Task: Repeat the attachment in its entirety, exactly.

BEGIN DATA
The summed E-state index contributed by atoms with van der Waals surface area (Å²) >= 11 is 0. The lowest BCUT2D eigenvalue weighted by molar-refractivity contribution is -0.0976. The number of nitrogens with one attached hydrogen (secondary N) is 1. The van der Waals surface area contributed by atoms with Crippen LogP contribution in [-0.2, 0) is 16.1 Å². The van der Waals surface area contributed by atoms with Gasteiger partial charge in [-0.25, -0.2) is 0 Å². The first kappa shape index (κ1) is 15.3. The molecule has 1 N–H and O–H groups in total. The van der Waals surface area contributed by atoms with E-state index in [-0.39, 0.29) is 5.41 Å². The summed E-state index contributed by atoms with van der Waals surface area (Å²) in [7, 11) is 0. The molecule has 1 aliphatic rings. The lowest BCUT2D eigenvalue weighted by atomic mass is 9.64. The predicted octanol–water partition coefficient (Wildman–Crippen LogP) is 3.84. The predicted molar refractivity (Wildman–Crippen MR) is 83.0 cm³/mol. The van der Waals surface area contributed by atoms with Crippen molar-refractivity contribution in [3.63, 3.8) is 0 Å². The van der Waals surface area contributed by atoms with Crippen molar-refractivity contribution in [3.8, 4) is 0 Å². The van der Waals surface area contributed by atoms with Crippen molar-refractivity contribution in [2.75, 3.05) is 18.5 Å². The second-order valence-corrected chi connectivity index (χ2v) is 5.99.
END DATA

The summed E-state index contributed by atoms with van der Waals surface area (Å²) >= 11 is 0. The lowest BCUT2D eigenvalue weighted by molar-refractivity contribution is -0.0976. The number of nitrogens with one attached hydrogen (secondary N) is 1. The van der Waals surface area contributed by atoms with Crippen LogP contribution in [-0.2, 0) is 16.1 Å². The van der Waals surface area contributed by atoms with Gasteiger partial charge in [-0.25, -0.2) is 0 Å². The first kappa shape index (κ1) is 15.3. The molecule has 1 N–H and O–H groups in total. The van der Waals surface area contributed by atoms with E-state index in [-0.39, 0.29) is 5.41 Å². The summed E-state index contributed by atoms with van der Waals surface area (Å²) in [7, 11) is 0. The molecule has 1 aliphatic rings. The lowest BCUT2D eigenvalue weighted by atomic mass is 9.64. The predicted octanol–water partition coefficient (Wildman–Crippen LogP) is 3.84. The predicted molar refractivity (Wildman–Crippen MR) is 83.0 cm³/mol. The van der Waals surface area contributed by atoms with Crippen molar-refractivity contribution in [3.63, 3.8) is 0 Å². The van der Waals surface area contributed by atoms with Crippen molar-refractivity contribution in [3.8, 4) is 0 Å². The van der Waals surface area contributed by atoms with Crippen molar-refractivity contribution in [2.75, 3.05) is 18.5 Å². The second-order valence-corrected chi connectivity index (χ2v) is 5.99.